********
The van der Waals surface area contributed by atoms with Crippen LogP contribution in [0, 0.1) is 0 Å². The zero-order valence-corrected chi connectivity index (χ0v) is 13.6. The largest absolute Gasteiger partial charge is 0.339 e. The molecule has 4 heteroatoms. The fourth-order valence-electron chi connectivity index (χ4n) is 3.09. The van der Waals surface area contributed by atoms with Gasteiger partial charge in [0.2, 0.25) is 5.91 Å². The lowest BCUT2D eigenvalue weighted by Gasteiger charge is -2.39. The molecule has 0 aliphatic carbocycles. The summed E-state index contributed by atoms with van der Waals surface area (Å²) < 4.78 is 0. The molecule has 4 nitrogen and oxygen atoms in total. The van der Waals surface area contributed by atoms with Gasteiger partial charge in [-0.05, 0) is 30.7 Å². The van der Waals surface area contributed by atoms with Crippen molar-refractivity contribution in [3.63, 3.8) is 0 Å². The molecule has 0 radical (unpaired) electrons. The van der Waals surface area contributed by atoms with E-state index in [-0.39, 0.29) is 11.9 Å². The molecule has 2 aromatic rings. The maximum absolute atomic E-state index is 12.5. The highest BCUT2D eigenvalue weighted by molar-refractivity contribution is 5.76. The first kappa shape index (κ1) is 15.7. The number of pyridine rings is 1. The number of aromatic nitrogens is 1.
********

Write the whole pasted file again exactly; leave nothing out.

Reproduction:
The van der Waals surface area contributed by atoms with Crippen LogP contribution in [0, 0.1) is 0 Å². The zero-order valence-corrected chi connectivity index (χ0v) is 13.6. The largest absolute Gasteiger partial charge is 0.339 e. The molecule has 4 heteroatoms. The fourth-order valence-electron chi connectivity index (χ4n) is 3.09. The van der Waals surface area contributed by atoms with Gasteiger partial charge in [0.2, 0.25) is 5.91 Å². The lowest BCUT2D eigenvalue weighted by Gasteiger charge is -2.39. The molecule has 0 aliphatic carbocycles. The summed E-state index contributed by atoms with van der Waals surface area (Å²) < 4.78 is 0. The molecule has 4 nitrogen and oxygen atoms in total. The van der Waals surface area contributed by atoms with Gasteiger partial charge in [-0.05, 0) is 30.7 Å². The van der Waals surface area contributed by atoms with Crippen molar-refractivity contribution in [3.63, 3.8) is 0 Å². The molecule has 0 radical (unpaired) electrons. The van der Waals surface area contributed by atoms with E-state index in [-0.39, 0.29) is 11.9 Å². The molecule has 2 aromatic rings. The maximum absolute atomic E-state index is 12.5. The highest BCUT2D eigenvalue weighted by molar-refractivity contribution is 5.76. The first kappa shape index (κ1) is 15.7. The number of pyridine rings is 1. The number of aromatic nitrogens is 1.